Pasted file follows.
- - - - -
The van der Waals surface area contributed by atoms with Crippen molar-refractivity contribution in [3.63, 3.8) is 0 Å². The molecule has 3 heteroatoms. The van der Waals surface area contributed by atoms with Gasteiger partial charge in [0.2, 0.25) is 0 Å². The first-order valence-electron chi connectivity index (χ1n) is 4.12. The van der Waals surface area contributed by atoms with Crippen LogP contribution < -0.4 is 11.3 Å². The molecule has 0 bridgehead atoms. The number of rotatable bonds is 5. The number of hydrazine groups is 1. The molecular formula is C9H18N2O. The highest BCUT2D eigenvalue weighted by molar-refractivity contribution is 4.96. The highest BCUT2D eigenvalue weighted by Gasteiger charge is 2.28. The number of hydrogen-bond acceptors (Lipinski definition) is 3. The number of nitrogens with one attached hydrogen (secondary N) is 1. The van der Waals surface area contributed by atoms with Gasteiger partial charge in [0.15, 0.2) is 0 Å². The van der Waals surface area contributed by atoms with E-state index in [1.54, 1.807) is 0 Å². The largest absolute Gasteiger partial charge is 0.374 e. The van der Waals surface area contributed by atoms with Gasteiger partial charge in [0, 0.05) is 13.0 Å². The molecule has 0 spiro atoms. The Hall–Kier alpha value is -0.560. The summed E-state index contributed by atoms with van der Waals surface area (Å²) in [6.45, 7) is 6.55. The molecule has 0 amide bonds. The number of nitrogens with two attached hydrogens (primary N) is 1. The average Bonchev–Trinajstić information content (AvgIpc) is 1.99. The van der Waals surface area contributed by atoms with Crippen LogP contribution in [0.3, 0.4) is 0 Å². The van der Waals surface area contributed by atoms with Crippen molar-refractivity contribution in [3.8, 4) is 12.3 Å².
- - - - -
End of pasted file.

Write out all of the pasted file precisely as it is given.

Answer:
The van der Waals surface area contributed by atoms with Crippen molar-refractivity contribution in [3.63, 3.8) is 0 Å². The molecule has 3 heteroatoms. The van der Waals surface area contributed by atoms with Gasteiger partial charge in [0.2, 0.25) is 0 Å². The first-order valence-electron chi connectivity index (χ1n) is 4.12. The van der Waals surface area contributed by atoms with Crippen LogP contribution < -0.4 is 11.3 Å². The molecule has 0 bridgehead atoms. The number of rotatable bonds is 5. The number of hydrazine groups is 1. The molecular formula is C9H18N2O. The highest BCUT2D eigenvalue weighted by molar-refractivity contribution is 4.96. The highest BCUT2D eigenvalue weighted by Gasteiger charge is 2.28. The number of hydrogen-bond acceptors (Lipinski definition) is 3. The number of nitrogens with one attached hydrogen (secondary N) is 1. The van der Waals surface area contributed by atoms with Gasteiger partial charge in [0.15, 0.2) is 0 Å². The van der Waals surface area contributed by atoms with E-state index in [1.54, 1.807) is 0 Å². The largest absolute Gasteiger partial charge is 0.374 e. The van der Waals surface area contributed by atoms with Gasteiger partial charge in [0, 0.05) is 13.0 Å². The molecule has 0 spiro atoms. The Hall–Kier alpha value is -0.560. The summed E-state index contributed by atoms with van der Waals surface area (Å²) in [6.45, 7) is 6.55. The molecule has 0 amide bonds. The number of nitrogens with two attached hydrogens (primary N) is 1. The average Bonchev–Trinajstić information content (AvgIpc) is 1.99. The van der Waals surface area contributed by atoms with Crippen LogP contribution in [0.3, 0.4) is 0 Å². The van der Waals surface area contributed by atoms with Crippen molar-refractivity contribution in [3.8, 4) is 12.3 Å².